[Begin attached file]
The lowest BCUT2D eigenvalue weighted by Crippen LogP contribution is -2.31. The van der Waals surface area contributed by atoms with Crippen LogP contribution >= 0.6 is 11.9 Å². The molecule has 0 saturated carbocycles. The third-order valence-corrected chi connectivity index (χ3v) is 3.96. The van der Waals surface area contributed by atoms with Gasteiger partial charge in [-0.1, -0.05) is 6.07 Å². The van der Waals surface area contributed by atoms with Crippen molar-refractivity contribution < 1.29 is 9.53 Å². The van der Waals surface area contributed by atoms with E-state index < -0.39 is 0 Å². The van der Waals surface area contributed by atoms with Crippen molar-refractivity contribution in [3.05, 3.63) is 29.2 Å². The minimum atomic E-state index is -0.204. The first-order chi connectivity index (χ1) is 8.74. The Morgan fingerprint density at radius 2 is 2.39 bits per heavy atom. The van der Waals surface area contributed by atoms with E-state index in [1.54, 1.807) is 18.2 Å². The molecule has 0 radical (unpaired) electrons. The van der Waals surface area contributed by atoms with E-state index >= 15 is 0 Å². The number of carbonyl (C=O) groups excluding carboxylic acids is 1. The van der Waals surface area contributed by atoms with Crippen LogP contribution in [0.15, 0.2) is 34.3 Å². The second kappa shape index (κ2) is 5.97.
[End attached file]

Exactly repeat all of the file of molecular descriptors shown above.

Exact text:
The lowest BCUT2D eigenvalue weighted by Crippen LogP contribution is -2.31. The van der Waals surface area contributed by atoms with Crippen LogP contribution >= 0.6 is 11.9 Å². The molecule has 0 saturated carbocycles. The third-order valence-corrected chi connectivity index (χ3v) is 3.96. The van der Waals surface area contributed by atoms with Gasteiger partial charge in [-0.1, -0.05) is 6.07 Å². The van der Waals surface area contributed by atoms with Crippen molar-refractivity contribution < 1.29 is 9.53 Å². The van der Waals surface area contributed by atoms with E-state index < -0.39 is 0 Å². The van der Waals surface area contributed by atoms with Crippen molar-refractivity contribution in [3.05, 3.63) is 29.2 Å². The minimum atomic E-state index is -0.204. The first-order chi connectivity index (χ1) is 8.74. The Morgan fingerprint density at radius 2 is 2.39 bits per heavy atom. The van der Waals surface area contributed by atoms with E-state index in [1.54, 1.807) is 18.2 Å². The molecule has 0 radical (unpaired) electrons. The van der Waals surface area contributed by atoms with E-state index >= 15 is 0 Å². The number of carbonyl (C=O) groups excluding carboxylic acids is 1. The van der Waals surface area contributed by atoms with Crippen LogP contribution in [0.15, 0.2) is 34.3 Å². The second kappa shape index (κ2) is 5.97.